Just to remind you: The QNAP TS-1079 Pro is a desktop-style NAS device that runs an embedded version of Linux on a dual core Intel i3-2120 Processor at 3.3 GHz with 2GB of DDR3 RAM. It has 10 drive bays allowing up to 30TB of storage set up as JBOD (that's "Just a Bunch Of Disks") or in any of the usual RAID configurations.
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The TS-1079 Pro is a well connected device; it has two Gigabit Ethernet ports with an optional dual-port 10 Gigabit or 1Gigabit network card along with two eSATA ports, four USB 2.0 ports and two USB 3.0 ports. The device also supports iSCSI, making it VMware, Citrix and Hyper-V ready.
A feature of the TS-1079 Pro I was trying to test is QNAP's MyCloudNAS, essentially a custom Dynamic DNS service for QNAP products. Through a "wizard" accessed on the QNAP device you select a subdomain of MyCloudNAS.com and, if that is available, which services you want to be visible from the Internet.
These services can include both or either unsecured (HTTP) and secured (HTTPS) access to Web-based device administration and file management services, as well as a Web, multimedia streaming, FTP, Telnet, SSH, SFTP and RSync servers.
And if all of that isn't enough for you, you can also install any of QNAP's Qpkg applications. Qpkg is a software package management system similar to Linux package managers such as yum and dpkg but, claims QNAP, "QPKG is designed and fine-tuned for running on embedded Linux systems."
Among the packages available under Qpkg are the XMail SMTP server, the Gallery image management application, a terrific systems performance measurement package called iStat (which I'll discuss in a future Gearhead), OpenLDAP, the Tomcat Java Servlet and JavaServer Pages server, the Asterisk IP telephony system, the Python subsystem, the WordPress blog app, the Joomla content management system and the SqueezeBox streaming audio server.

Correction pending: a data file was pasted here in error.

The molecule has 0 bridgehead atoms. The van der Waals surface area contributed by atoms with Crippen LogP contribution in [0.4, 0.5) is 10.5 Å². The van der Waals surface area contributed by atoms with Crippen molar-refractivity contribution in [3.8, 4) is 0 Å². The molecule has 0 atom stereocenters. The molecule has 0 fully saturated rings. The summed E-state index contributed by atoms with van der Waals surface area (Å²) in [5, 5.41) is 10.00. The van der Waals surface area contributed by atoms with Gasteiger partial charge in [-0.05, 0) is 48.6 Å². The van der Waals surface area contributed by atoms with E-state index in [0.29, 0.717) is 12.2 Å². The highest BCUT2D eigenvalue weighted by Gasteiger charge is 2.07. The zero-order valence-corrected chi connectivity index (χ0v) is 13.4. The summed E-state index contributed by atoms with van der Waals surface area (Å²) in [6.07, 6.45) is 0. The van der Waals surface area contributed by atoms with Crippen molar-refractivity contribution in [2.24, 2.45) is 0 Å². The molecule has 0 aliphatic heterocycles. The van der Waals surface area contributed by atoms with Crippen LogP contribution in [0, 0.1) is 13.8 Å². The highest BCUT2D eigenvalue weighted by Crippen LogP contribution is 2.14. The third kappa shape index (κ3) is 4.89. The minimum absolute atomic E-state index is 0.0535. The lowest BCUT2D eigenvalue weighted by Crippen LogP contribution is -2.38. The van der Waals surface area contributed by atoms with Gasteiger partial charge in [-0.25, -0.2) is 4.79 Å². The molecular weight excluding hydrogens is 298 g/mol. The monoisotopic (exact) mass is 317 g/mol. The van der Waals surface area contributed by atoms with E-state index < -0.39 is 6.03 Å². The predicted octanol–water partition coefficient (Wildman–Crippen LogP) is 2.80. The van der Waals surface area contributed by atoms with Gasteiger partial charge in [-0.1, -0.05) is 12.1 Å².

Anyway, as I discussed last week, after wrestling with a definitely subpar DSL gateway that AT&T had supplied that not only didn't support UPnP but also couldn't be coerced into port forwarding for devices it didn't "see" on the network, I swapped it out for a D-Link DSL-520B ADSL2 gateway and, voila! The QNAP MyCloudNAS wizard found the gateway, used UPnP to configure port forwarding, and everything was running without any fuss.
I tested remote access via MyCloudNAS to the TS-1079 Pro by logging in from a PC in my son's house down in the San Fernando Valley using Teamviewer 6 (an excellent product), and then launching a browser and connecting to the MyCloudNAS subdomain I'd set up. It worked perfectly! I'm not used to things working quite so painlessly.
Of course, MyCloudNAS might not be everyone's first choice for Dynamic DNS so the TS-1079 Pro also supports a number of other DDNS services, including dyndns.com and no-ip.com.
As for what else the TS-1079 Pro can do, that is one long list. Beyond delivering really speedy NAS service and running a wide range of applications, the device also provides backup services including Rsync and Time Machine, media serving, IP camera video storage, RADIUS authentication and Syslog service, and antivirus service.
The TS-1079 Pro is really impressive product and, priced at $2,600 without drives, is great value considering its performance (which is fantastic) and its functionality. I'll give the QNAP TS-1079 Pro a Gearhead rating of 5 out of 5!
Gibbs is remote in Ventura, Calif. Access him at firstname.lastname@example.org.
Read more about data center in Network World's Data Center section.